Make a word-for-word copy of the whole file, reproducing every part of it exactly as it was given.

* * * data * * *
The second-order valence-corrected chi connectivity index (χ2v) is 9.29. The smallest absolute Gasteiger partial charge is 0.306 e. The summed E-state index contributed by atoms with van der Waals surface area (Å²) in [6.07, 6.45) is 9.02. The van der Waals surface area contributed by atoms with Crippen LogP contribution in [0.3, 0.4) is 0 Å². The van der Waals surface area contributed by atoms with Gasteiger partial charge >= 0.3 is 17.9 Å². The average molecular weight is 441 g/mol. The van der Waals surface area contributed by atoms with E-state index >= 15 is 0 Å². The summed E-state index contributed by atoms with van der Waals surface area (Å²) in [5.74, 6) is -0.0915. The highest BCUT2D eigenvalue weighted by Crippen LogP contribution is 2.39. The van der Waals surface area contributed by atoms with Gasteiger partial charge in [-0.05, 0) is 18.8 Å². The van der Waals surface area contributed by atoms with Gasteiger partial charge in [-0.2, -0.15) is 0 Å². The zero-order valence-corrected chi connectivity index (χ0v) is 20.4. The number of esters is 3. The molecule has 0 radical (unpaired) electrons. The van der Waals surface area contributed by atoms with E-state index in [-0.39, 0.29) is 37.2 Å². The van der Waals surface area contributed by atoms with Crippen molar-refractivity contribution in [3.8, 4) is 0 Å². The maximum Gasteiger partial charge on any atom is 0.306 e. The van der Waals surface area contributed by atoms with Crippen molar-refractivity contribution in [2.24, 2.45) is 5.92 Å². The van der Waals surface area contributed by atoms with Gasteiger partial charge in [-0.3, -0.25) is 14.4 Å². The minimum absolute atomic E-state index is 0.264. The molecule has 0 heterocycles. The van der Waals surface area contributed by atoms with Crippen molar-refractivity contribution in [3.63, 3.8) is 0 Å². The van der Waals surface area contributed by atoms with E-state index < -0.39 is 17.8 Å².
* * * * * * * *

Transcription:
The second-order valence-corrected chi connectivity index (χ2v) is 9.29. The smallest absolute Gasteiger partial charge is 0.306 e. The summed E-state index contributed by atoms with van der Waals surface area (Å²) in [6.07, 6.45) is 9.02. The van der Waals surface area contributed by atoms with Crippen LogP contribution in [0.3, 0.4) is 0 Å². The van der Waals surface area contributed by atoms with Gasteiger partial charge >= 0.3 is 17.9 Å². The average molecular weight is 441 g/mol. The van der Waals surface area contributed by atoms with E-state index >= 15 is 0 Å². The summed E-state index contributed by atoms with van der Waals surface area (Å²) in [5.74, 6) is -0.0915. The highest BCUT2D eigenvalue weighted by Crippen LogP contribution is 2.39. The van der Waals surface area contributed by atoms with Gasteiger partial charge in [-0.05, 0) is 18.8 Å². The van der Waals surface area contributed by atoms with Gasteiger partial charge in [-0.2, -0.15) is 0 Å². The zero-order valence-corrected chi connectivity index (χ0v) is 20.4. The number of esters is 3. The molecule has 0 radical (unpaired) electrons. The van der Waals surface area contributed by atoms with E-state index in [-0.39, 0.29) is 37.2 Å². The van der Waals surface area contributed by atoms with Crippen molar-refractivity contribution in [3.8, 4) is 0 Å². The maximum Gasteiger partial charge on any atom is 0.306 e. The van der Waals surface area contributed by atoms with Crippen molar-refractivity contribution in [2.24, 2.45) is 5.92 Å². The van der Waals surface area contributed by atoms with Gasteiger partial charge in [-0.3, -0.25) is 14.4 Å². The minimum absolute atomic E-state index is 0.264. The molecule has 0 heterocycles. The van der Waals surface area contributed by atoms with Crippen molar-refractivity contribution in [3.63, 3.8) is 0 Å². The van der Waals surface area contributed by atoms with E-state index < -0.39 is 17.8 Å².